Track your sales. For a big company to shift like this means that their stores aren’t performing as well as they hoped.  John and I are adamant about tracking sales dollars and quantities and as Burger King probably has been losing share to competitors, they hope to get it back with this new product launch. Track your sales so you can make marketing programs to tackle a downturn.

Get people in your door.  Any type of retailer knows that if they can get you in their door and on their grounds, they can probably sell you something you did not want to buy, eat, or have. Give them a reason to come by – like Taco Bell and the Locos taco, Burger King hopes to create a new customer experience.

Test your product.  With the food truck, Burger King plans on sampling the new product to the masses before they actually release to stores. How can you do the same? Test your market before you assume that everyone will love your product or service.  You might be liked be everybody because you smile, but that does not mean you know what everyone likes to smile about.

Doritos & Taco Bell – Creating Marketing Buzz

Doritos and Taco Bell have teamed up to deliver the Doritos Locos Taco.  Why does this makes sense? I’m not exactly sure but, I can tell you that Taco Bell of Yum Brands has not been as successful as they have been in the past and they definitely needed a marketing program that will make or break them. What was the benefit to partnering with Doritos? Good question.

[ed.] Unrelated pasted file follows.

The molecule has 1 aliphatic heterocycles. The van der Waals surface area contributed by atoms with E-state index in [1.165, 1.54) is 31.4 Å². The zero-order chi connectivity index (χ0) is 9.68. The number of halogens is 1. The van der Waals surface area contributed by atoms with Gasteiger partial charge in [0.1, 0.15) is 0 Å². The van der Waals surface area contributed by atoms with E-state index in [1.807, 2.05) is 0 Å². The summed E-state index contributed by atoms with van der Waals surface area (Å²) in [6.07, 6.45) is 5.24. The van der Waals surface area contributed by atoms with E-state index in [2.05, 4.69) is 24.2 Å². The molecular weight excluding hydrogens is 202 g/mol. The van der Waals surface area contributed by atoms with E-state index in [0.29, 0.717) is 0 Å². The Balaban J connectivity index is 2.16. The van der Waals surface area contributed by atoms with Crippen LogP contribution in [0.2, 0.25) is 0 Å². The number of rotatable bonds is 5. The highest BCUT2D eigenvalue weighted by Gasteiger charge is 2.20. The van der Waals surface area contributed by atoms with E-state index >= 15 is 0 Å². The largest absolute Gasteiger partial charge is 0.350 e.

Aside from the need of a great marketing campaign, I feel that this cross-selling of product is a great way to accomplish a few things: creating awareness, stimulating trial, redefining the brand, and better understanding your consumer.  I would not be surprised if research demonstrated that the consumers of both brands are similar in age, preferences, lifestyles, financial well-being, and most importantly new product adoption.  On a side note, it appears that Taco Bell is doing the marketing aspect very well with a countdown, official day to start the program, and reaching out to many different categories with the Locos Taco options.